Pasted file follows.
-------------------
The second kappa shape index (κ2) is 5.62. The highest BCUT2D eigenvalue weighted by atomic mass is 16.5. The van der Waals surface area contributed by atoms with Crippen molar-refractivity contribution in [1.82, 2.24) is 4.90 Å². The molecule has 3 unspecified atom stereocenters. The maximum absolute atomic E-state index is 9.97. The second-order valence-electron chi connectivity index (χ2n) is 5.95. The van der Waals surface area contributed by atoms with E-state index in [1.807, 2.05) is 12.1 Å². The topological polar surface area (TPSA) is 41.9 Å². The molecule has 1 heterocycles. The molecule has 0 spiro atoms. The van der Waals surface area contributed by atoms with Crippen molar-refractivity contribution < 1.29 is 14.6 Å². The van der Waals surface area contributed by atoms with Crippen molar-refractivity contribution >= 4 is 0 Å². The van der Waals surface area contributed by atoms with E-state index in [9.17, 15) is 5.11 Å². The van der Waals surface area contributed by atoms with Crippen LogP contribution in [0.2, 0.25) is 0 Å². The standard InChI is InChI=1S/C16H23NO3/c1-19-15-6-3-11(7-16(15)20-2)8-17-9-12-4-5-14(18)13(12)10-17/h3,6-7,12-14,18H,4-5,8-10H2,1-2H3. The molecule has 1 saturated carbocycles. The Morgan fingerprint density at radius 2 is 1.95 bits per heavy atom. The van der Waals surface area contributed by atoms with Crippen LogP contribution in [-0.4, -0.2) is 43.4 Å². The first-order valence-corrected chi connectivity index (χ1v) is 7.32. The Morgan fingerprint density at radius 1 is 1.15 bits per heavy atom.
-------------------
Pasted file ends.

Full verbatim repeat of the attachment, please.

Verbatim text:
The second kappa shape index (κ2) is 5.62. The highest BCUT2D eigenvalue weighted by atomic mass is 16.5. The van der Waals surface area contributed by atoms with Crippen molar-refractivity contribution in [1.82, 2.24) is 4.90 Å². The molecule has 3 unspecified atom stereocenters. The maximum absolute atomic E-state index is 9.97. The second-order valence-electron chi connectivity index (χ2n) is 5.95. The van der Waals surface area contributed by atoms with E-state index in [1.807, 2.05) is 12.1 Å². The topological polar surface area (TPSA) is 41.9 Å². The molecule has 1 heterocycles. The molecule has 0 spiro atoms. The van der Waals surface area contributed by atoms with Crippen molar-refractivity contribution < 1.29 is 14.6 Å². The van der Waals surface area contributed by atoms with Crippen molar-refractivity contribution >= 4 is 0 Å². The van der Waals surface area contributed by atoms with E-state index in [9.17, 15) is 5.11 Å². The van der Waals surface area contributed by atoms with Crippen LogP contribution in [0.2, 0.25) is 0 Å². The standard InChI is InChI=1S/C16H23NO3/c1-19-15-6-3-11(7-16(15)20-2)8-17-9-12-4-5-14(18)13(12)10-17/h3,6-7,12-14,18H,4-5,8-10H2,1-2H3. The molecule has 1 saturated carbocycles. The Morgan fingerprint density at radius 2 is 1.95 bits per heavy atom. The van der Waals surface area contributed by atoms with Crippen LogP contribution in [-0.4, -0.2) is 43.4 Å². The first-order valence-corrected chi connectivity index (χ1v) is 7.32. The Morgan fingerprint density at radius 1 is 1.15 bits per heavy atom.